Oregon DCBS Announces Merging of Insurance, Finance Divisions
January 11, 2016
January 11, 2016
In a news release issued last week, DCBS Director Pat Allen announced that the merging of the finance and insurance divisions into the new Division of Financial Regulation became effective January 1.
“This new structure will allow us to focus more effectively on consumer protection while still assuring competitive markets for financial products,” Allen said. “The financial services industry, including insurance, has been evolving rapidly since before the dot-com era. By organizing this way, we can maintain our broad focus on the entire industry, and not just a few products.”
Insurance Commissioner Laura Cali has taken the reins as administrator of the new division. Allen noted that Cali led the Insurance Division through “some of the biggest changes to the health insurance system in decades. Her commitment to consumer protection and providing a sound business environment make her the perfect person to lead the new division.”
As DCBS prepared last fall for the merging of the divisions, Northwest Credit Union Association and credit union leaders asked whether blended staffing would result in more experienced examiners, and a cross-department understanding and respect for the uniqueness of delivering cutting edge services under a not-for-profit cooperative financial services model. During a November briefing with NWCUA President and CEO Troy Stang and Assistant Vice President of Regulatory Advocacy John Trull, Allen stressed that agency leadership at all levels would remain involved as the agency reorganizes for the future. Allen said the agency will remain in constant communication with the industry stakeholders. DCBS Program Manager Janet Powell, who manages the team of current credit union examiners remains is that role following the reorganization. Powell is highly regarded by Oregon credit unions.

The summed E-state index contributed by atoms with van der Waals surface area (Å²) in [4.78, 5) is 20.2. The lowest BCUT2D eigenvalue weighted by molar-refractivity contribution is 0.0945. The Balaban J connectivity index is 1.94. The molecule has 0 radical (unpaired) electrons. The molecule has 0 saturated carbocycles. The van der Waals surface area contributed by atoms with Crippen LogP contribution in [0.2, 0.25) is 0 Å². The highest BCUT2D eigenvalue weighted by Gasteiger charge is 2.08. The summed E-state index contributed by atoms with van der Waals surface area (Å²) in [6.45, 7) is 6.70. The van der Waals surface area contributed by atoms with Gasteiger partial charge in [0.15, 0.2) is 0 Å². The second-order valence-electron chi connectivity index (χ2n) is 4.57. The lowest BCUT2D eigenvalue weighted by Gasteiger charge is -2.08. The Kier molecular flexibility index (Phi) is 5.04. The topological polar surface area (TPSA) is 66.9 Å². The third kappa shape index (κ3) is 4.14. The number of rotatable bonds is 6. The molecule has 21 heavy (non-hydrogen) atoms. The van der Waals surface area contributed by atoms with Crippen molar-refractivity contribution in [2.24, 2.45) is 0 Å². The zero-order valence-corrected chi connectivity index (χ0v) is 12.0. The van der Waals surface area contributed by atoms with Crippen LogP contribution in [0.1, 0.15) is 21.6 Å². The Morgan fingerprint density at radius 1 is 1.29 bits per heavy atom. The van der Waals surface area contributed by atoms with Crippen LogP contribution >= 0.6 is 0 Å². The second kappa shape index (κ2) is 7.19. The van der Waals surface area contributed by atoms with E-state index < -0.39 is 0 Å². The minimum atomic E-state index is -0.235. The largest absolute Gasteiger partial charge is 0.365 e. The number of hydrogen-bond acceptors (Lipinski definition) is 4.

Allen and Powell met with state-chartered Oregon credit union leaders in November to formally introduce them to Cali. In addition to knowledgeable examiners, access to agency leadership for such dialogue is considered to be one of the values of a state charter.
“Accessibility, relevancy, and a world-class cooperative charter all come to mind with we think about the capacity the state needs to stand favorably with the scope and scale of today’s sophisticated landscape of financial services regulation. That is what’s needed to monitor market landscape being tested by the un-regulated new entrants,” noted Stang.
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